21. I think I write better when I’m tired. More grammar and spelling mistakes which I have to correct later on but the quality of the writing otherwise is brilliant. Also I find more inspiration and ideas when I’m half asleep too. If I have to write a certain scene for my novel I try to find music that fits the mood of the scene I’m trying to write, therefore putting myself into the correct mood for writing a particular part of my novel.

  22. Hey, I’m glad you posted this, it’s great to see that other writers are having the same struggles that I’m having. I don’t know if I would say that I only write when I’m sad so much as when I’m emotionally charged. It could be anger, frustration, maybe the word is angst. Something has made me heated up and unsettled and the best way to smash my brain through the emotions is to pound my thoughts on the keyboard. To me, it has been an exercise in willpower and determination to get myself to write, and eventually write well, without the need for specific circumstances. That is the downfall of so many great writers who felt like they could only get good writing done when they had the appropriate environment (like the deep wilderness) or were under the necessary chemical influences (booze). I’ve fallen in that trap many times but I’m pushing myself hard to climb out of it. Stick with it and keep pushing your art.

  23. I agree with Paul’s tutor that “If you can’t feel it, you can’t write it!” but that doesn’t mean that you have to experience it.

    My poetry comes from two main directions, there is the personal, and that can be love, hate, disgust, sorrow, whatever I’m feeling at the time. That sort of poetry draws my own feelings out and onto the paper. The other side is when I have an idea and want to tell a tale within a poem, that is much more like writing a story…

    Which brings me to my prose writing, whether that be novels, short stories, nanofiction; unless the story is told just from the point of view of one person, and that character doesn’t have any interactions with anyone else during the whole story, then you will have to bring in different characters, some confident – some not, some rude – some not, some inspiring – some not, some adventurous – some not, some happy – some not. When I write I try and put myself in the shoes of all the different characters, if I am happy I try not to make all my characters happy; or if I am down then the opposite. I suppose, what I’m saying is that, in story telling, one needs to be able to empathise with everyone and not colour everything with your own mood.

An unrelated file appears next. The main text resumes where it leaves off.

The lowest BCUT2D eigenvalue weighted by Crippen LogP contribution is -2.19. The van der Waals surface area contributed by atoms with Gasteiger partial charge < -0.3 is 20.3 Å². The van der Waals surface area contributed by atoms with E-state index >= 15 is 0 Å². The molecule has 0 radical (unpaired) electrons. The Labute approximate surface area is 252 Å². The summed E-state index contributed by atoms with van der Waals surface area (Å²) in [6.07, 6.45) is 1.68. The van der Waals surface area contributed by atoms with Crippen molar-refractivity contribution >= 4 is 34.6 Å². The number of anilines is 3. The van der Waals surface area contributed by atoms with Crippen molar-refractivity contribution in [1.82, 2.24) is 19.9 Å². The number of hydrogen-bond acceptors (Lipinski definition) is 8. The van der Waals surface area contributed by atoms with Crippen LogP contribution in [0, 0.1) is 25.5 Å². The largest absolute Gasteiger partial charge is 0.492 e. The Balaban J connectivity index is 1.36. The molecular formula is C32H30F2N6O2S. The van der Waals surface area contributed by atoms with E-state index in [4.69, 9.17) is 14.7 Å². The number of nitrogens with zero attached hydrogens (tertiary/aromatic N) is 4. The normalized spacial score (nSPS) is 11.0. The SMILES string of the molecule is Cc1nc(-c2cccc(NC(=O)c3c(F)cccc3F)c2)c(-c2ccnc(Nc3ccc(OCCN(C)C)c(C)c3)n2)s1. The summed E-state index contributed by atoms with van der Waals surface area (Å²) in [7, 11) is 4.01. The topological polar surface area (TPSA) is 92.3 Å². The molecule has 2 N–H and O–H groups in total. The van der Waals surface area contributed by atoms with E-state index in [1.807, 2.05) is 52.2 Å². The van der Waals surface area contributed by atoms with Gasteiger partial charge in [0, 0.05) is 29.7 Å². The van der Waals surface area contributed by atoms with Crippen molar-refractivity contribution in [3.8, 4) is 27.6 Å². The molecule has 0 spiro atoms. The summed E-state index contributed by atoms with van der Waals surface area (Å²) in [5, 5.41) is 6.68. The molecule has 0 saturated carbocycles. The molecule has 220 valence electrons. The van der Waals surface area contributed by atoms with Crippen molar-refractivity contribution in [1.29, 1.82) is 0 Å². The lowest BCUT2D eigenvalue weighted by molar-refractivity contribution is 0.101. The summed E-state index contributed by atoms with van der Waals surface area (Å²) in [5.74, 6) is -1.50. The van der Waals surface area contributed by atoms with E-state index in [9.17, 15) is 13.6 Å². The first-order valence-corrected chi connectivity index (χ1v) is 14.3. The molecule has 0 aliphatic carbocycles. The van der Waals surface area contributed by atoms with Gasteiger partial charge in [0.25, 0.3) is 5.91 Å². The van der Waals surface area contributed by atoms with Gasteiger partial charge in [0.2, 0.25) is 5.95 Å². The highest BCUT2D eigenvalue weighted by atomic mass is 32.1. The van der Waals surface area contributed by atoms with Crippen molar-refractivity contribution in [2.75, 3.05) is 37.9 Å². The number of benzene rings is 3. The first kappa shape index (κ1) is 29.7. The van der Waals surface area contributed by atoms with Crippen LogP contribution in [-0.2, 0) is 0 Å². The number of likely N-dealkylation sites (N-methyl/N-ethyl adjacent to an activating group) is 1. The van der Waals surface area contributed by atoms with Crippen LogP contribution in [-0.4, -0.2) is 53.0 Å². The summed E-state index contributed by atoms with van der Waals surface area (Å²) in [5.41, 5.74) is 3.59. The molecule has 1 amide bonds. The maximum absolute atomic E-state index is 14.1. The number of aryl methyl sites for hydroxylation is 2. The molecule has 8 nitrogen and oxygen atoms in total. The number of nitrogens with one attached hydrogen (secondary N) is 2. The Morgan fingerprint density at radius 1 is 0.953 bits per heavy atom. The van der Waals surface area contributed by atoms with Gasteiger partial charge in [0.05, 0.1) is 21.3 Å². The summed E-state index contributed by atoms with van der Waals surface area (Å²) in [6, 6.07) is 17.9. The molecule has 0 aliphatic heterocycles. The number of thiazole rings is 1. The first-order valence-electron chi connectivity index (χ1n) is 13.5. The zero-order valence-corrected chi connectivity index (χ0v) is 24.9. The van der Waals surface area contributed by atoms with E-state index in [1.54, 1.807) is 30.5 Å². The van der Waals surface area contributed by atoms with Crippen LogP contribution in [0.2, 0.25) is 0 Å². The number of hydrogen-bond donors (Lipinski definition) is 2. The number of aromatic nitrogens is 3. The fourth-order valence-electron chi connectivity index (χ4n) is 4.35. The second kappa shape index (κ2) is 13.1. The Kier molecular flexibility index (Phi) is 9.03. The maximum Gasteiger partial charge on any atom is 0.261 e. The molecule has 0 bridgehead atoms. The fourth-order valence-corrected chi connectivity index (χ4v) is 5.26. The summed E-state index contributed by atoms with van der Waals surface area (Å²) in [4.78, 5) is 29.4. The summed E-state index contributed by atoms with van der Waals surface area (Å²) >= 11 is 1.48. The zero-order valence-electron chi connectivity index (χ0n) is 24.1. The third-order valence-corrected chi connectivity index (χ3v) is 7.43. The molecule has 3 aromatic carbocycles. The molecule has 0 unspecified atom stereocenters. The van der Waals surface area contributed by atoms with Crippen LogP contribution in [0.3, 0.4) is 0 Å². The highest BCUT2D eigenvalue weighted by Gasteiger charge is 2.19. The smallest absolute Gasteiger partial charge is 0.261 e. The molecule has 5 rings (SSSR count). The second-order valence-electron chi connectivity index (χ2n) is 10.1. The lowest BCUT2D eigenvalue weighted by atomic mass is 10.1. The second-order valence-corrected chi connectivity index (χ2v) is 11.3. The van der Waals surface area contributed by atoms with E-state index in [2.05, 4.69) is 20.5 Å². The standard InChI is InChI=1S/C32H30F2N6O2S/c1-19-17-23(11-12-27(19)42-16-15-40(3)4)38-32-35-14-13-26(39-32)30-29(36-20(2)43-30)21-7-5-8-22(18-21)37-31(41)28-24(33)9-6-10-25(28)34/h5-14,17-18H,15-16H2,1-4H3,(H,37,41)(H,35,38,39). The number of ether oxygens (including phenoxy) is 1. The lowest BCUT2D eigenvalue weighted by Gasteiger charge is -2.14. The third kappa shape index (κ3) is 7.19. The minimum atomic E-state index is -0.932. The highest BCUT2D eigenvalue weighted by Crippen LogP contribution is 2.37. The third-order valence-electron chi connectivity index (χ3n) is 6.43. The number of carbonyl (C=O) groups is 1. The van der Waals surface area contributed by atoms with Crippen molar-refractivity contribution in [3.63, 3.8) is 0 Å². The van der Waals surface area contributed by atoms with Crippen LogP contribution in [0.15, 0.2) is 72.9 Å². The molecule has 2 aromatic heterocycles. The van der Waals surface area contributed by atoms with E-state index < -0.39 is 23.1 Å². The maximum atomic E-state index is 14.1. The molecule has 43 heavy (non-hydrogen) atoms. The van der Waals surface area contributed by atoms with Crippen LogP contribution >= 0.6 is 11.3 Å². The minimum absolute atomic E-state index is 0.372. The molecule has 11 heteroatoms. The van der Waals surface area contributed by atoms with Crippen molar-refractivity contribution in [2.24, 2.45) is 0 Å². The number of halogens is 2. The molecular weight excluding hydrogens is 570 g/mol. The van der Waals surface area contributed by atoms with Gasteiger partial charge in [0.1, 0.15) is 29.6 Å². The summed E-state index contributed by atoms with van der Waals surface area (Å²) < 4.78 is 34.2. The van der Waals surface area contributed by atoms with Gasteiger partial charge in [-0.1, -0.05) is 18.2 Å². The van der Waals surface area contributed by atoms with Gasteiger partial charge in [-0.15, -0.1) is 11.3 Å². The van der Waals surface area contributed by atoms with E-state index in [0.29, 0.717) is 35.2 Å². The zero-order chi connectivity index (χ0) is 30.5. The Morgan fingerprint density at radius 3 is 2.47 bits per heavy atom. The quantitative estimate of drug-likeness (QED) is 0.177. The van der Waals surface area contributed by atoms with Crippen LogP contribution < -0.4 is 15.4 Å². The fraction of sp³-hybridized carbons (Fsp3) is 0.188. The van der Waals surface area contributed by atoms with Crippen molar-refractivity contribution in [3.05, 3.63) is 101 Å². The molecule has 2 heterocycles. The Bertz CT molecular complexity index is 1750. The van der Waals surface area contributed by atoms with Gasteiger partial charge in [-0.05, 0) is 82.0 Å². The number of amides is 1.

But, maybe that’s just me…

    For those who do write according to mood, perhaps you need to have different folders, happy days, sad days, angry days, so that you have different projects to work on, no matter what!

  24. I cannot do anything if my sadness is at a certain point, especially not things I love.

    Have you ever noticed a different tone in your writing when you write in different moods? I do. When I’m happy, things are much more light hearted and humorous. Sadness brings out a more serious tone.

  25. I think for me, writing is more about the right atmosphere more than how I’m feeling at the time. I have to be in the right space to concentrate; timing is sometimes key (I often write best late at night). But….having said that I only ever wrote poetry when I was depressed…..I’m not sure that’s a good thing haha, but try as I might, I can’t conjure up a single line of a poem now my head is in a slightly better place!